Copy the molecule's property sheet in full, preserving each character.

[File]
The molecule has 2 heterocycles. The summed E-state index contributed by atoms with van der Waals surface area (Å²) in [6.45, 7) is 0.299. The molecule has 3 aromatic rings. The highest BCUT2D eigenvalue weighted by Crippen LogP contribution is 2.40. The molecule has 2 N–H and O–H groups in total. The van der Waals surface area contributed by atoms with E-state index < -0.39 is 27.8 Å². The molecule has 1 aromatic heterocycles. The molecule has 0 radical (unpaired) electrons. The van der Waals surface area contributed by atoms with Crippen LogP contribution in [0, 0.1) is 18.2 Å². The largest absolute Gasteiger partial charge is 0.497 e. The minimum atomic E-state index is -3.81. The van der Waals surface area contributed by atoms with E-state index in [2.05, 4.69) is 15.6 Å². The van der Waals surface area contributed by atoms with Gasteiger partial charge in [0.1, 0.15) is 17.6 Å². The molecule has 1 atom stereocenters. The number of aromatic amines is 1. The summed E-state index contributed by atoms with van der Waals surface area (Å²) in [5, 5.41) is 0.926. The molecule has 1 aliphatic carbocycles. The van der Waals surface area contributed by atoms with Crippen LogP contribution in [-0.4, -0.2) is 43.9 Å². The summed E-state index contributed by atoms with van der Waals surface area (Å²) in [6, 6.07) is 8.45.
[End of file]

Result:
The molecule has 2 heterocycles. The summed E-state index contributed by atoms with van der Waals surface area (Å²) in [6.45, 7) is 0.299. The molecule has 3 aromatic rings. The highest BCUT2D eigenvalue weighted by Crippen LogP contribution is 2.40. The molecule has 2 N–H and O–H groups in total. The van der Waals surface area contributed by atoms with E-state index < -0.39 is 27.8 Å². The molecule has 1 aromatic heterocycles. The molecule has 0 radical (unpaired) electrons. The van der Waals surface area contributed by atoms with Crippen LogP contribution in [0, 0.1) is 18.2 Å². The largest absolute Gasteiger partial charge is 0.497 e. The minimum atomic E-state index is -3.81. The van der Waals surface area contributed by atoms with E-state index in [2.05, 4.69) is 15.6 Å². The van der Waals surface area contributed by atoms with Gasteiger partial charge in [0.1, 0.15) is 17.6 Å². The molecule has 1 atom stereocenters. The number of aromatic amines is 1. The summed E-state index contributed by atoms with van der Waals surface area (Å²) in [5, 5.41) is 0.926. The molecule has 1 aliphatic carbocycles. The van der Waals surface area contributed by atoms with Crippen LogP contribution in [-0.4, -0.2) is 43.9 Å². The summed E-state index contributed by atoms with van der Waals surface area (Å²) in [6, 6.07) is 8.45.